Understanding the differences between monolith/structured media and random packed media can help with heat recovery media selection.

It is up to the oxidizer supplier to pick a media that will interface properly with the many other components in a regenerative thermal oxidizer.


Choosing a heat recovery media for a regenerative thermal oxidizer (RTO) is not as simple as meets the eye. There are numerous misconceptions to overcome and many variables to consider in choosing a heat recovery media, especially in regard to thermal efficiency and VOC destruction efficiency.

Thermal efficiency and destruction efficiency do not necessarily go hand in hand. Paradoxically, in a typical two-chamber regenerative thermal oxidizer, higher thermal efficiency often means lower VOC destruction efficiency. Here is the paradox: stretching the cycle time to improve destruction efficiency lowers thermal efficiency. In addition, the stretch also generates larger temperature swings in the heat recovery media: The elongated cycle time depletes the media of stored heat.

That being said, how do these media types differ, and what does one need to know in order to choose?

Common types of heat recovery media for regenerative thermal oxidizers include monolith, saddle and random packed media.

Heat Recovery Media and Valve Cycle Time

Common types of heat recovery media for regenerative thermal oxidizers include monolith, structured and random packed media. While monolith and structured media have a greater contact surface area to absorb heat, the thickness of the surface is only one-sixth the thickness of random packed media. So, while monolith and structured media may absorb heat quickly, the amount of heat the media is able to absorb and hold per unit area is smaller than what random packed media can hold.

During regenerative thermal oxidizer operation, one must remember that while one chamber is absorbing heat, its counter chamber is depleting heat. With limited heat storage on the exhaust cycle, the heat stored in the monolith or structured media may be quickly depleted to the incoming process air entering on the inlet cycle.

To achieve the reported thermal efficiency with monolith media, the cycle soak time - the length of time that the process fume enters a particular chamber before chambers are transferred - must be kept short (approximately every 3 minutes). Cycle times may need to be reduced further, to 1.5 minutes, when using high efficiency structured media.

Yet longer cycle times are desirable. Why? Most two-chamber regenerative thermal oxidizers have a generic slug of unburned VOC that is left unoxidized within the regenerative thermal oxidizer’s valve housing, inlet plenum and voids within the combustion chamber. Every time a chamber transfer takes place, there is an unoxidized amount of VOC, commonly referred to as the “peak” or “puff,” which is emitted into the atmosphere via the unit’s stack. Simply put, the more frequently regenerative chambers are transferred, the greater the amount of unoxidized VOC that enters the atmosphere.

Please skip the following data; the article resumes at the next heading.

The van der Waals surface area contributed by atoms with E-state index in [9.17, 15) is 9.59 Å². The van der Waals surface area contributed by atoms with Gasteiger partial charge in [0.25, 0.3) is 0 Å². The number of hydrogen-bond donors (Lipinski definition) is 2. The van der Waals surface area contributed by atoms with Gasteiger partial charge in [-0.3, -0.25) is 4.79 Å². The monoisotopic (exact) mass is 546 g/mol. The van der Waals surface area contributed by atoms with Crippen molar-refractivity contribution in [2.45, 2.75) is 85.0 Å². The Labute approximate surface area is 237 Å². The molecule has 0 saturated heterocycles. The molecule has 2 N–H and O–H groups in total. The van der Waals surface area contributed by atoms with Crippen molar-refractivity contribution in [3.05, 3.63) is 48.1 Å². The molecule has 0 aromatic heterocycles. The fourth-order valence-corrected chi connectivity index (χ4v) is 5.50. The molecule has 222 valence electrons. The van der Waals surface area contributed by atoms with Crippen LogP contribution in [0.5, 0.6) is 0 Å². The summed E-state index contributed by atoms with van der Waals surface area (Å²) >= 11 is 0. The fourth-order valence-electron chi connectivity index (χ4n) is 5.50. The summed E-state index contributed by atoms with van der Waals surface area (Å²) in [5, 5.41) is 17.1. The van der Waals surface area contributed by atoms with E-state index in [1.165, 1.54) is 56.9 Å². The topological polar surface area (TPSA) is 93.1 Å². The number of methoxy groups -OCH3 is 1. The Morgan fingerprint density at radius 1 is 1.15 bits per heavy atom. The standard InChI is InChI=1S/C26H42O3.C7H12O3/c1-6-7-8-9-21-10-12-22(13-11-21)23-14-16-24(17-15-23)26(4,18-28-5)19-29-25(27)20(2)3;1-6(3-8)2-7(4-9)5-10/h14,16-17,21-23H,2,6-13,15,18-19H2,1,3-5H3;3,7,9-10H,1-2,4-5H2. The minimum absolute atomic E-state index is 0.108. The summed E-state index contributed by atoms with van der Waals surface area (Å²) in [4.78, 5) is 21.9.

Unfortunately, there is no foolproof method of eliminating the puff. However, longer recovery chamber cycle times and minimizing entrapment areas can reduce peak or puff emissions, thus increasing the overall removal efficiency of the regenerative thermal oxidizer.

During regenerative thermal oxidizer operation, one must remember that while one chamber is absorbing heat, its counter chamber is depleting heat.

Saddles Get a Makeover

By the end of the 20th century, many regenerative thermal oxidizer manufacturers had switched from random packed saddle-type media to monolith and structured media. Why? At that time, monolith and structured media offered slightly higher thermal efficiencies, lower pressure drop and less particulate plugging over the old generation saddles. Since then, saddles have undergone a makeover. The new designs of random packed ceramic saddles combine improved shapes and configurations specifically designed for use in regenerative thermal oxidizers. In use since 2002 in both Europe and the United States, the modern saddle design has a pressure drop equivalent to that of structured/monolith media (on an equal velocity basis) and offers improved destruction efficiency.

In addition, the modern saddle media’s heat storage capacity allows cycle times to be maintained for up to 6 minutes without excessive media temperature or efficiency loss. In contrast, the high efficiency structured media requires chamber transfers as often as every 1.5 minutes.

Remember that thermal efficiency and destruction efficiency are not inclusive of each other. It is up to the oxidizer supplier, not the media supplier, to pick a media that will interface properly with the many other components in a regenerative thermal oxidizer. Final and correct design results are subject to the oxidizer manufacturer’s understanding of the relationship between the design parameters and the components.

No one media can be considered a panacea. Each application’s heat recovery media must be based upon its ability to interface with the specific industrial process, the type of regenerative thermal oxidizer, and its mandated VOC-destruction efficiency.

Links